NASA announces landing site for Mars 2020 Rover

NASA In Sight Landing

NASA officially announces landing site of Mars 2020 rover, and it’s incredibly interesting

Scientists at NASA's Jet Propulsion Laboratory in Pasadena, Calif., are preparing to give extra thanks this holiday weekend when their latest mission to Mars - the InSight Mars Lander - touches down on the surface of the Red Planet on Monday afternoon.

Samples also will be taken to return to Earth.

At least five different kinds of rocks, including "clays and carbonates that have high potential to preserve signatures of past life", are believed to lie in the crater, just north of the Martian equator, the United States space agency said.

There are a number of factors that NASA had to consider while choosing a landing site.

The rover mission is scheduled for July 2020.

Jezero Crater is thought to be the site of an ancient river delta on the western edge of Isidis Planitia, a giant impact basin just north of the Martian equator.

"The landing site in Jezero Crater offers geologically rich terrain, with landforms reaching as far back as 3.6 billion years old, that could potentially answer important questions in planetary evolution and astrobiology", said Thomas Zurbuchen, associate administrator for NASA's Science Mission Directorate.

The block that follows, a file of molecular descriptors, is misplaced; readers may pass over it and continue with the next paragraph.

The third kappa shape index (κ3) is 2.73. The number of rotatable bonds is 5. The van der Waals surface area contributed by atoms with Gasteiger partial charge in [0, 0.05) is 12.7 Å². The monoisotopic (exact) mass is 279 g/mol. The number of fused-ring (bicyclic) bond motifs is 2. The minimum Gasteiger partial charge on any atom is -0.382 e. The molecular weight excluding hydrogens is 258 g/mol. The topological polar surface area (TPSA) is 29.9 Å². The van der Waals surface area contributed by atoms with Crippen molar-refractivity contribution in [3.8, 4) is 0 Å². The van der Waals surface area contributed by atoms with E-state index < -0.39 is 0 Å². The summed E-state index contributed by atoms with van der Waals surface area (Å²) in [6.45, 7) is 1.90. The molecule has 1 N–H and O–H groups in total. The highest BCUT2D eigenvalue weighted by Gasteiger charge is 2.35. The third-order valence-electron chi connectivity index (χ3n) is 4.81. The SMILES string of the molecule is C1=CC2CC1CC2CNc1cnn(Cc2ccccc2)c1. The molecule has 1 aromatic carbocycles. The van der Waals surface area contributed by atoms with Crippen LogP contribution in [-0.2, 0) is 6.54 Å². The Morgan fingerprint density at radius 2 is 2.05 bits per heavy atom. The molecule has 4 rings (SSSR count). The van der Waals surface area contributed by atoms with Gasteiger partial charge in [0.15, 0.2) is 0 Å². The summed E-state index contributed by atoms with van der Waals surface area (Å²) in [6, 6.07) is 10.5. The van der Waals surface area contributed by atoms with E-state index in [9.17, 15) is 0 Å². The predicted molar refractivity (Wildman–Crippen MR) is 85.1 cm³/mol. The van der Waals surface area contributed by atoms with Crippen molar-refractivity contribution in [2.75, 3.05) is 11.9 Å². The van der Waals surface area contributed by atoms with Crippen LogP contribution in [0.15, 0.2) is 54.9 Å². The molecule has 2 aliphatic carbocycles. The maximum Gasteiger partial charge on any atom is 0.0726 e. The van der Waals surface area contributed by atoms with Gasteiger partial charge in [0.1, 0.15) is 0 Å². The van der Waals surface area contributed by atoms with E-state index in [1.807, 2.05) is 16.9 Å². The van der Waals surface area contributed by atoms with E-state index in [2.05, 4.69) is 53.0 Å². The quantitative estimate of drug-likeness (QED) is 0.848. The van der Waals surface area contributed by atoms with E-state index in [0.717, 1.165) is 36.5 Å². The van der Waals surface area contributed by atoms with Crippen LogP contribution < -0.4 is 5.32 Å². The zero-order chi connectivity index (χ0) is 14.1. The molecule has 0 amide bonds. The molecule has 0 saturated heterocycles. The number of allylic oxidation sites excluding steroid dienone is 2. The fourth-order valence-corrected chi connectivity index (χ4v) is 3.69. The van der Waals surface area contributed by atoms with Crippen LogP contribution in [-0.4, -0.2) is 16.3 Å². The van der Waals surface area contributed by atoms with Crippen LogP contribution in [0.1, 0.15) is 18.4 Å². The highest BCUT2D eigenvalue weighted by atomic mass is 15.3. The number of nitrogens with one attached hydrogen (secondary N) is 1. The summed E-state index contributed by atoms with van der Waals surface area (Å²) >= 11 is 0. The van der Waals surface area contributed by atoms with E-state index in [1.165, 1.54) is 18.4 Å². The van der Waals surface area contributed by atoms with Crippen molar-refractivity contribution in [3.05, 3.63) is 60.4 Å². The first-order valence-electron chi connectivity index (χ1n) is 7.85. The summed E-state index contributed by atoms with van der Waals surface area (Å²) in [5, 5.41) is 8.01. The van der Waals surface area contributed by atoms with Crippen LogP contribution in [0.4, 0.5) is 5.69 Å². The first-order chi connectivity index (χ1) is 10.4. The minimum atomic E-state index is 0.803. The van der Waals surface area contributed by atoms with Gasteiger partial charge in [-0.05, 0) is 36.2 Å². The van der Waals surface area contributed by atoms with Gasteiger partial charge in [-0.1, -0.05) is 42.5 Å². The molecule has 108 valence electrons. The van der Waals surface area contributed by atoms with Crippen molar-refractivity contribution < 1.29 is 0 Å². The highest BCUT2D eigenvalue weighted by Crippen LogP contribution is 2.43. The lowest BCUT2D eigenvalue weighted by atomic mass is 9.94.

Mars InSight

Apart from the two missions in 2020, there are no plans for the existing orbiters yet.

The crater is made of numerous boulders and rocks to the east, cliffs to the west and depressions filled with aeolian bedforms, which are wind-derived ripples in sand that could trap a rover, in several locations, NASA explained. This is a largely nondescript area of Mars devoid of any major geological features.

Landing on Mars is incredibly hard.

The six-wheeled, plutonium-powered Mars 2020 rover is built on the same basic design as NASA's Curiosity rover, which has been exploring Mars' Gusev Crater for more than six years.

This mission will study the internal structure, the tectonic and seismic activity on Mars. Researchers and engineers are buckling down on all the equipment that the rover will use to carry out its activity, yet up until today, NASA still hadn't really chosen where on the Red Planet the rover would land.

And in the 2020s, NASA's next rover is likely to be joined by the European Space Agency's first rover, which is part of the European-Russian ExoMars exploration campaign. While this is not the first time a US -built spacecraft will visit Mars, the InSight would be the first to conduct underground exploration. China is planning to get in on the action with its first-ever Mars mission, also due for launch during 2020's favorable launch opportunity.

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